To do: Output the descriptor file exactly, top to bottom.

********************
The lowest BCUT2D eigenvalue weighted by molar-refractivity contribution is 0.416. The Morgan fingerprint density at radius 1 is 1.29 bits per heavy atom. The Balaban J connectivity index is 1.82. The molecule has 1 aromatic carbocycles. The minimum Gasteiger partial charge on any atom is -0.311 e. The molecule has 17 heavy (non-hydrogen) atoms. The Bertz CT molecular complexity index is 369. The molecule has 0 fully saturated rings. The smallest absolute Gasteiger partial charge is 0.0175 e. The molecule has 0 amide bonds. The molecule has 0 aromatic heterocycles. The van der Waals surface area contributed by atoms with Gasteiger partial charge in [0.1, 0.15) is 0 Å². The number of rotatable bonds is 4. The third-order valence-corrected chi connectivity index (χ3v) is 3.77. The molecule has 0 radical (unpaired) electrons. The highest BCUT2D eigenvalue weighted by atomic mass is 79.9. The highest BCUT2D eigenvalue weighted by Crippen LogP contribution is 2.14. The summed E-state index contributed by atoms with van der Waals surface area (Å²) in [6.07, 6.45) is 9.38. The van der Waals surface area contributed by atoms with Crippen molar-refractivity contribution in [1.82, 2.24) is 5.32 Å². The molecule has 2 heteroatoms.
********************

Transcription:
The lowest BCUT2D eigenvalue weighted by molar-refractivity contribution is 0.416. The Morgan fingerprint density at radius 1 is 1.29 bits per heavy atom. The Balaban J connectivity index is 1.82. The molecule has 1 aromatic carbocycles. The minimum Gasteiger partial charge on any atom is -0.311 e. The molecule has 17 heavy (non-hydrogen) atoms. The Bertz CT molecular complexity index is 369. The molecule has 0 fully saturated rings. The smallest absolute Gasteiger partial charge is 0.0175 e. The molecule has 0 amide bonds. The molecule has 0 aromatic heterocycles. The van der Waals surface area contributed by atoms with Gasteiger partial charge in [0.1, 0.15) is 0 Å². The number of rotatable bonds is 4. The third-order valence-corrected chi connectivity index (χ3v) is 3.77. The molecule has 0 radical (unpaired) electrons. The highest BCUT2D eigenvalue weighted by atomic mass is 79.9. The highest BCUT2D eigenvalue weighted by Crippen LogP contribution is 2.14. The summed E-state index contributed by atoms with van der Waals surface area (Å²) in [6.07, 6.45) is 9.38. The van der Waals surface area contributed by atoms with Crippen molar-refractivity contribution in [1.82, 2.24) is 5.32 Å². The molecule has 2 heteroatoms.